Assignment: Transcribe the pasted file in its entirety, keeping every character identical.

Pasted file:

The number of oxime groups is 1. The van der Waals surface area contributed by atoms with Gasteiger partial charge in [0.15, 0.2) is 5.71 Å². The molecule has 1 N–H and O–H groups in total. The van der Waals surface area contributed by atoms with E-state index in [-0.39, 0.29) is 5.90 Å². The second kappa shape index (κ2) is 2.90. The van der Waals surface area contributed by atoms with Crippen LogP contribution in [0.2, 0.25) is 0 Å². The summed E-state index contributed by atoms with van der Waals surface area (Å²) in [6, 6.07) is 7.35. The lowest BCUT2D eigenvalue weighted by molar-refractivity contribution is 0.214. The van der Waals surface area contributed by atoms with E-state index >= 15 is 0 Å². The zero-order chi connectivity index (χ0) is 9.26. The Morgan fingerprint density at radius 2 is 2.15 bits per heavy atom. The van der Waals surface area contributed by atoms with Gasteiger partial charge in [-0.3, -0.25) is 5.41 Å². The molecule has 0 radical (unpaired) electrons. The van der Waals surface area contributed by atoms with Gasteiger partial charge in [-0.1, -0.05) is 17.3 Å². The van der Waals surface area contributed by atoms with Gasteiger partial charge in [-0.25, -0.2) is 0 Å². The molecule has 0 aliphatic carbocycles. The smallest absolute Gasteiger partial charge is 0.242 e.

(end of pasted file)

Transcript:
The number of oxime groups is 1. The van der Waals surface area contributed by atoms with Gasteiger partial charge in [0.15, 0.2) is 5.71 Å². The molecule has 1 N–H and O–H groups in total. The van der Waals surface area contributed by atoms with E-state index in [-0.39, 0.29) is 5.90 Å². The second kappa shape index (κ2) is 2.90. The van der Waals surface area contributed by atoms with Crippen LogP contribution in [0.2, 0.25) is 0 Å². The summed E-state index contributed by atoms with van der Waals surface area (Å²) in [6, 6.07) is 7.35. The lowest BCUT2D eigenvalue weighted by molar-refractivity contribution is 0.214. The van der Waals surface area contributed by atoms with E-state index >= 15 is 0 Å². The zero-order chi connectivity index (χ0) is 9.26. The Morgan fingerprint density at radius 2 is 2.15 bits per heavy atom. The van der Waals surface area contributed by atoms with Gasteiger partial charge in [-0.3, -0.25) is 5.41 Å². The molecule has 0 radical (unpaired) electrons. The van der Waals surface area contributed by atoms with Gasteiger partial charge in [-0.1, -0.05) is 17.3 Å². The van der Waals surface area contributed by atoms with Gasteiger partial charge in [-0.25, -0.2) is 0 Å². The molecule has 0 aliphatic carbocycles. The smallest absolute Gasteiger partial charge is 0.242 e.